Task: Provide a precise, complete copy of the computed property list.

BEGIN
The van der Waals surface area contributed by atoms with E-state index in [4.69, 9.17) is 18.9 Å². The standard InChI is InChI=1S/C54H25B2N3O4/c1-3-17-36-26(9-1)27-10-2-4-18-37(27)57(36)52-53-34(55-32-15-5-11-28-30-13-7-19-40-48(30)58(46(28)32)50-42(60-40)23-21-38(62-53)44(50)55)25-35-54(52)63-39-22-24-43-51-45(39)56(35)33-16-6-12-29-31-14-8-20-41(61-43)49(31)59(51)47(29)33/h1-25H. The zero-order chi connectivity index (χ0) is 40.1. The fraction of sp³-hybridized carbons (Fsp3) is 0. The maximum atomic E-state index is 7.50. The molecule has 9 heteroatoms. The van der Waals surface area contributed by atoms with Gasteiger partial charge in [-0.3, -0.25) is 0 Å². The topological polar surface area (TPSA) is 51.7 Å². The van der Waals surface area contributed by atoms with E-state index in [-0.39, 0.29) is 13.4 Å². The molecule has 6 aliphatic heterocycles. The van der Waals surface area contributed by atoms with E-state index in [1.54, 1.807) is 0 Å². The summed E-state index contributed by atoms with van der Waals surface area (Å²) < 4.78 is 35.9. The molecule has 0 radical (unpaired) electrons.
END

The van der Waals surface area contributed by atoms with E-state index in [4.69, 9.17) is 18.9 Å². The standard InChI is InChI=1S/C54H25B2N3O4/c1-3-17-36-26(9-1)27-10-2-4-18-37(27)57(36)52-53-34(55-32-15-5-11-28-30-13-7-19-40-48(30)58(46(28)32)50-42(60-40)23-21-38(62-53)44(50)55)25-35-54(52)63-39-22-24-43-51-45(39)56(35)33-16-6-12-29-31-14-8-20-41(61-43)49(31)59(51)47(29)33/h1-25H. The zero-order chi connectivity index (χ0) is 40.1. The fraction of sp³-hybridized carbons (Fsp3) is 0. The maximum atomic E-state index is 7.50. The molecule has 9 heteroatoms. The van der Waals surface area contributed by atoms with Gasteiger partial charge in [-0.3, -0.25) is 0 Å². The topological polar surface area (TPSA) is 51.7 Å². The van der Waals surface area contributed by atoms with E-state index in [-0.39, 0.29) is 13.4 Å². The molecule has 6 aliphatic heterocycles. The van der Waals surface area contributed by atoms with E-state index in [1.54, 1.807) is 0 Å². The summed E-state index contributed by atoms with van der Waals surface area (Å²) < 4.78 is 35.9. The molecule has 0 radical (unpaired) electrons.